If you've ever tried to update your Android phone manually, you know the process can be unnecessarily hard. There are so many steps and parts, that if one thing goes wrong, the whole process doesn't work. Recognizing this, the Android team came up with an even easier way.
The new HTC One (M8) is a large phone, no doubt about it. Still, with those BoomSound speakers, 5-inch display, and 2600mAh battery, it's a wonder they managed to cram everything in that gorgeous, unibody metal shell. By that logic, it makes sense that the M8 makes the switch from a micro-SIM card to nano-SIM to save as much space as possible.
Thanks to Samsung's One UI, we can now experience firsthand what Android 9.0 Pie has to offer flagship Galaxy devices like the Note 9, S9, and S8. Perhaps one of the best features is something we've all been clamoring for: a system-wide dark theme that gives numerous apps and UI elements a custom look without having to resort to using a third-party theme.
SoundCloud is one of the most popular music streaming services for good reason. You can upload your own music, listen to remixes from your favorite DJ, check out the latest releases from mainstream artists, and even discover new artists. But while you've always been able to listen to most songs for free, you couldn't download MP3s in the official app without paying for SoundCloud Pro — until now, that is.
If you're playing the Android version of Game of War, or pretty much any other game (including emulators), it's much easier to play using a controller. While most Android games have gamepad support built-in, others do not and require a root app like Tincore to map touches into buttons.
If you're in the market for a non-root ad-blocker, developer Julian Klode has an app that you'll definitely want to check out. It uses Android's VPN system in a similar manner to alternative apps like NetGuard and AdGuard, but it's got a new twist that should save lots of battery life in the process.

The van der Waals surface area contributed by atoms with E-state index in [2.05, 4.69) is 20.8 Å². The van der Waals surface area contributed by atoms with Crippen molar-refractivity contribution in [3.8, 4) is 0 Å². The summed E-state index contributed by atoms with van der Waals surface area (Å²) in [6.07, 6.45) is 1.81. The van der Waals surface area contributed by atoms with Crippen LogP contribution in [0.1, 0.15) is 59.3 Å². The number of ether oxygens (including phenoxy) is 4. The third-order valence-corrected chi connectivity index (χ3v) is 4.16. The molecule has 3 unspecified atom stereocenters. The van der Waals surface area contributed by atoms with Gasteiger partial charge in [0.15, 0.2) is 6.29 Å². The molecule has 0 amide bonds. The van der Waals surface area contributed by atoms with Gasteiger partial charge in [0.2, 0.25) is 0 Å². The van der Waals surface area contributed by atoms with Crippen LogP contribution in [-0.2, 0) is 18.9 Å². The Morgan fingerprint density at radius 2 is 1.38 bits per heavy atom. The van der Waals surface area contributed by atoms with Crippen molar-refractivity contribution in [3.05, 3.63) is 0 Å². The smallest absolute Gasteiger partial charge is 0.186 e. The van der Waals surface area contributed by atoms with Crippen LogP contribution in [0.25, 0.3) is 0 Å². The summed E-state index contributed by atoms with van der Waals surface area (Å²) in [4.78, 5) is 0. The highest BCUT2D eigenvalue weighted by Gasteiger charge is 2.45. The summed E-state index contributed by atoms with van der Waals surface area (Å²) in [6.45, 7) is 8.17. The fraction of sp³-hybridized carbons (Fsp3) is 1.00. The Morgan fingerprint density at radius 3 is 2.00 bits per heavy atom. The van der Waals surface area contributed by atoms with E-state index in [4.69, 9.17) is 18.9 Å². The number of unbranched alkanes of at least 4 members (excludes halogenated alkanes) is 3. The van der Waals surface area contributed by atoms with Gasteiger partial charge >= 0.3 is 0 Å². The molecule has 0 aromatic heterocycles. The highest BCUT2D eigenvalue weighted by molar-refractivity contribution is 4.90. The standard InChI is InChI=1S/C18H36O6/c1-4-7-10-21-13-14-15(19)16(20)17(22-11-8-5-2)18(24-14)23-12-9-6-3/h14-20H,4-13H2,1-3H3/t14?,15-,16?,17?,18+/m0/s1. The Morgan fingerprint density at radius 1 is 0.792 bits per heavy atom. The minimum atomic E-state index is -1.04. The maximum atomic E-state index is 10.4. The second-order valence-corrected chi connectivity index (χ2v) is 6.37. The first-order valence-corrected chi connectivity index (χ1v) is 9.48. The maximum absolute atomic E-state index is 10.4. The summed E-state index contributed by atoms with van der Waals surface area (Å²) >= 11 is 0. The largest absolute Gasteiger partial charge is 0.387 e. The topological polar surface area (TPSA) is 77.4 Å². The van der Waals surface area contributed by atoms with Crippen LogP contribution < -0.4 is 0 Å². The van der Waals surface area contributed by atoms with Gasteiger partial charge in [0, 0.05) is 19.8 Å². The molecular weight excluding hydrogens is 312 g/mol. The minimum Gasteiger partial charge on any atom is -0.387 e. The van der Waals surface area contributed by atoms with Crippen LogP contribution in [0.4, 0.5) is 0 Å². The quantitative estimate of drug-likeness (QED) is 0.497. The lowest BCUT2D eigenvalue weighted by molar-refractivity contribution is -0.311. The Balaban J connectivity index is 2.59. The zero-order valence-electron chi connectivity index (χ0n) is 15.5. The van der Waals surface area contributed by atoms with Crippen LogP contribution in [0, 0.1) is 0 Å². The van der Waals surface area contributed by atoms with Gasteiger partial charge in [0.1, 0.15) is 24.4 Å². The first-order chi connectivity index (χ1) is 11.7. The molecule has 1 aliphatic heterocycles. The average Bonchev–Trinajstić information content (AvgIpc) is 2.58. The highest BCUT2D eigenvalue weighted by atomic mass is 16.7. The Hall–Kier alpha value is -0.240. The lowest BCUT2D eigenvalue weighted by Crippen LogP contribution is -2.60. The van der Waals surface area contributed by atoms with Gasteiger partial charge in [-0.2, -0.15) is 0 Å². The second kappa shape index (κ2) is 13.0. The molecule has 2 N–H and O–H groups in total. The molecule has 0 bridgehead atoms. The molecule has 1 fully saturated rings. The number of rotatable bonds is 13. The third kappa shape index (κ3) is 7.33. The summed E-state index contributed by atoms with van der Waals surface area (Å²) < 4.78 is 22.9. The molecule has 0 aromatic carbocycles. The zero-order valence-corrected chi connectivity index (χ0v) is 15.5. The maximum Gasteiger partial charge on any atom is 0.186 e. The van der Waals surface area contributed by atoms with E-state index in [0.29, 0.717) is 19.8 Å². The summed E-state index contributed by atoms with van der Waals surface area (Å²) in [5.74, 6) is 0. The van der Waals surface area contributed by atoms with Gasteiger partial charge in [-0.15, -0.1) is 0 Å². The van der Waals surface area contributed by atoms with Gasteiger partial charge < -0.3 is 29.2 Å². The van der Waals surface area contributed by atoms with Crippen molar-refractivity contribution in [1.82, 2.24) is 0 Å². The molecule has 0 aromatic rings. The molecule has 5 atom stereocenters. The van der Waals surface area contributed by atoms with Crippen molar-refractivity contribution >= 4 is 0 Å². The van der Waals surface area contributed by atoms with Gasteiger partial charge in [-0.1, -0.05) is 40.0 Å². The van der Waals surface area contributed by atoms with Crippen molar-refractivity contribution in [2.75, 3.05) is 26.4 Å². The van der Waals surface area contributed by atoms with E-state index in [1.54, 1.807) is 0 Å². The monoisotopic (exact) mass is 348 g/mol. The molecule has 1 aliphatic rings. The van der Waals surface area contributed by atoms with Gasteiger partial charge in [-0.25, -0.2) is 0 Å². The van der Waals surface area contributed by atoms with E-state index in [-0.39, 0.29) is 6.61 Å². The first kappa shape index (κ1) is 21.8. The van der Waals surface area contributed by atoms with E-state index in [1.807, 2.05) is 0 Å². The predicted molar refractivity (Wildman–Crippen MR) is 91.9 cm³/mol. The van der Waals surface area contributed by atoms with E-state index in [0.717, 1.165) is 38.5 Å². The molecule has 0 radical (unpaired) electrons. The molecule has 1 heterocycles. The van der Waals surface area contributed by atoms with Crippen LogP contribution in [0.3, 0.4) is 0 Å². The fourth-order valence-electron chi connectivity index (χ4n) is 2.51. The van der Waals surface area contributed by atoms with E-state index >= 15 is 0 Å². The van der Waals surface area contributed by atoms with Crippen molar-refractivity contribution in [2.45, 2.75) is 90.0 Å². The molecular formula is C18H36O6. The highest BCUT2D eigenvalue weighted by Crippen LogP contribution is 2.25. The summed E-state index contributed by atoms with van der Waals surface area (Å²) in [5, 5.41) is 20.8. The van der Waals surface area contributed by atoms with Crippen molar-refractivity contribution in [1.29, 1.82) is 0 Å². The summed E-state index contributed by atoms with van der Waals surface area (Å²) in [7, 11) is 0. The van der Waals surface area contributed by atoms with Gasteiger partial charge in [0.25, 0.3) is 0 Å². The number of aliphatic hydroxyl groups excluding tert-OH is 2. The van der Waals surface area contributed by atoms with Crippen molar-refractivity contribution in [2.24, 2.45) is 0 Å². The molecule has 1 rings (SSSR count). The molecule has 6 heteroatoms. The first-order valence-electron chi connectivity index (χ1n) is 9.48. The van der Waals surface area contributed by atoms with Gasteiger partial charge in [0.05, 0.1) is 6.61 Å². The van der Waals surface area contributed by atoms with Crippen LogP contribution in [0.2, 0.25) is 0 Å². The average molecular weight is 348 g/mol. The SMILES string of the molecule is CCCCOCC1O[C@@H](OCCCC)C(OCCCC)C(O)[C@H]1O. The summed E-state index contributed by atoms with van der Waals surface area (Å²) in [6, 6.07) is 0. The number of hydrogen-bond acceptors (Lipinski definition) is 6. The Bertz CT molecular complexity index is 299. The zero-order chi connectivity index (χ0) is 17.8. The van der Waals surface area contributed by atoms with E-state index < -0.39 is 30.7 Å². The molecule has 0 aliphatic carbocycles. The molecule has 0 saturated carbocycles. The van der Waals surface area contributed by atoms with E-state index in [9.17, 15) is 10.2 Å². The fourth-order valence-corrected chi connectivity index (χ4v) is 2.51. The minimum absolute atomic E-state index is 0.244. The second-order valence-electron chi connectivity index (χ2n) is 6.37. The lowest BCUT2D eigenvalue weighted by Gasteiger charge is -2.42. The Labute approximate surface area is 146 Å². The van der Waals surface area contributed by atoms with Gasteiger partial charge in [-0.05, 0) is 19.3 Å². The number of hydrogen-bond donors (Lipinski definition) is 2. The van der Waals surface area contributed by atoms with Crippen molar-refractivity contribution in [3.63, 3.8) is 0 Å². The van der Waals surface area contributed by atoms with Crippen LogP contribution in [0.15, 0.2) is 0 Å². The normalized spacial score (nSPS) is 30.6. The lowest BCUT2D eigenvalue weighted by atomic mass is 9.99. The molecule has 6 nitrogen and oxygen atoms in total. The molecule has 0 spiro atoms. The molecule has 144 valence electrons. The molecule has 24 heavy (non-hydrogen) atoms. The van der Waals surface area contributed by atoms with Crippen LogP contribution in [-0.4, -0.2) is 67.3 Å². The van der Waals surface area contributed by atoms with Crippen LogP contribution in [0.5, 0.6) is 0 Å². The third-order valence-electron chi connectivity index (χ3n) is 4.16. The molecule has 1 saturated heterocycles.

With all the talk about privacy concerns recently, Google's name keeps coming up because they are a very data-driven company. As an Android user, they know basically everything about you based on your device usage. That can easily scare some people off who are worried about their privacy and security. You do have some say in what personal data Google controls, but what if you want total control?
Nearly every connection to the internet is dependent on the Domain Name System. DNS, as it's more commonly called, translates domain names like gadgethacks.com into IP addresses, which is what network devices use to route data. The problem with DNS servers is that they don't have your privacy in mind.
Google's has expanded ARCore support to numerous Android flagships like the Galaxy S10, so if you have a compatible device, you get access to all the cool new apps that can augment the world around you. One of ARCore's most sought-after features, AR Stickers, is normally exclusive to Google's Pixel lineup, but by sideloading the Google Camera app, you can try it on any ARCore device.
After exiting the mobile market, Microsoft has redirected its efforts to better integrating their services with Android. Thanks to a partnership with Samsung, that Windows integration is even better if you have a Galaxy phone.